Wednesday, May 29, 2019

An old delusion makes an unwelcome comeback

I was sorry to see one of the most foolish ideas from the student politics of my youth making an unwelcome return in a tweet from the leader of the opposition - the idea that .the worlds of business and education have nothing to offer each other.

The worst thing which can possibly happen to Universities is that they become ivory towers with no link to the real world or the actual challenges facing the country.

Jeremy Corbyn tweeted at the weekend that he wants to see "a National Education Service to abolish university fees and deliver free education for all. Let's get corporations out of the classroom and off campus."

I would love to see the abolition of the University Tuition fees which were initially introduced by the last Labour government after they promised at the 1997 general election that Labour had "no plans" to do so. Labour then doubled the fees, breaking their promise at the 2001 election that they would not introduce higher or "top-up" fees and had legislated to prevent them.

I wish I could convince myself that any party had a credible way to fund the implementation of any promise to scrap tuition fees. But I cannot.

If Labour is elected on a promise to scrap student fees there is a good chance that this will be yet another broken promise to add to twenty years of broken promises on student fees.

All three political parties have U-turned in their policies on student fees and financial support. Everyone remembers that the Lib/Dems promised at the 2010 general election not to vote for higher University tuition fees and then did so.

Not quite so many people remember that Labour have broken three such promises. They broke the promises made at the 1997 and 2001 general elections as described above, and when they voted through "top-up fees" the Labour government promised that there would be no further increase in student fees before the end of the following parliament, but then broke that promise to in 2009.

Unlike Labour and the Lib/Dems the Conservative U-turn on the subject didn't break an election promise, because it took place well before the 2010 election in which the Conservatives  returned to government.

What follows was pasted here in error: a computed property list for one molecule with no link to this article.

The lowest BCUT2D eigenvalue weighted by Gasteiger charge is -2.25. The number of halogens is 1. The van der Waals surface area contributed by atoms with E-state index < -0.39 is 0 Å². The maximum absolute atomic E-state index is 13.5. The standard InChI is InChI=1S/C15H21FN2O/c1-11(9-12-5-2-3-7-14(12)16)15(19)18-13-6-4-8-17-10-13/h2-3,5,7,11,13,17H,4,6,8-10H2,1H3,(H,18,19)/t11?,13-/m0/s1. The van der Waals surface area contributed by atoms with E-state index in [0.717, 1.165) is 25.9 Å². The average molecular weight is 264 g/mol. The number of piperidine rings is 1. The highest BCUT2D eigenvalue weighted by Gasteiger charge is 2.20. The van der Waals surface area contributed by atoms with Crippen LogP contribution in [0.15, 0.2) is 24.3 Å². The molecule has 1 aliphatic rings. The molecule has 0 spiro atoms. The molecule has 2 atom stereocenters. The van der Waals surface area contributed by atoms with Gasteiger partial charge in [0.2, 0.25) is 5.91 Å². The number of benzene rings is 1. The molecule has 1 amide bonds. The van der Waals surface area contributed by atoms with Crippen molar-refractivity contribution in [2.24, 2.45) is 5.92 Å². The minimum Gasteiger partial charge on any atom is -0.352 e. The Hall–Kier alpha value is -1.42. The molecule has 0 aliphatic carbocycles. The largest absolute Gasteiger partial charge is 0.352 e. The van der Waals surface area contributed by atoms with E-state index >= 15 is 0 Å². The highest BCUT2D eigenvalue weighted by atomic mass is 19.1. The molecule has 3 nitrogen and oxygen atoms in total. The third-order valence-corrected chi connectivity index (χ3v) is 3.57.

However, since all three major parties have opposed student fees at least some of the time when in opposition, but invariably introduced, maintained  or increased them when in government, a reasonable person might conclude that scrapping such fees is something  they would all like to do but have found it completely impossible to afford in practice.

But the promise to abolish fees, though completely incredible, is not the daftest element of 
the Leader of the Opposition's tweet.

That is the promise to get "corporations out of the classroom and off campus."

This is not a new idea, the suggestion that business was an enemy to be excluded from the ivory towers of academia was popular among a certain type of idealistic and utterly impractical hard-left student back when Jeremy Corbyn was at university himself.

So sadly it is not a surprise that his anti-business worldview should lead him to resurrect this idea. But it was insanity fifty years ago and it is insanity now.

Why would anyone in their right mind want to break all the links between education
 and industry when most of them have been of immense benefit to both sides?

And when I say that links with business have been of benefit to education I don't primarily 
mean the money those links have provided to schools and universities, though that has certainly been welcome. I refer to the opportunity for students and staff to learn from real-world and often cutting-edge challenges. 

Academics need to keep their skills up to date, and that invariably means they need to study or practice as well as teach. When a company gives a research contract to a university to work on a cutting edge project in IT, genetics, medicine or chemistry, the fact that such contracts are almost always highly lucrative for the university is absolutely nothing to be ashamed of but it isn't actually the most important benefit. It's not even one of the top two.

The first is the skill development opportunity it provides for the university's people to be involved in this research. The second is the benefit to recruitment and retention of the brightest staff members which comes with that opportunity and the prestige of winning such contracts.

And where do you imagine most of the students attending schools and universities will be looking to get jobs when they leave or graduate? From businesses, of course. What better way to make sure that they have the opportunity to get the skills which will enable them to get those jobs and succeed at them than to have links between education and business? How can you expect teachers to know what skills businesses are looking for if you don't allow academics and industry to talk to each other?

Many courses at universities and colleges are highly vocational in nature, such as engineering, law, medicine, accountancy. Any attempt to stop the people who teach those courses from having links with other practitioners in those fields is not just stupid - it simply won't work. And if it was seriously attempted it would stop the brightest people taking jobs in UK universities - they would go into private industry or they would go abroad.

It is par for the course, and yet another indication that under Jeremy Corbyn's "leadership" the Labour party is too far out of touch with the real world to have any chance of being anything other than a disaster if they get into government, that he does not understand why "getting corporations out of the classroom and off campus" is a really, really bad idea.

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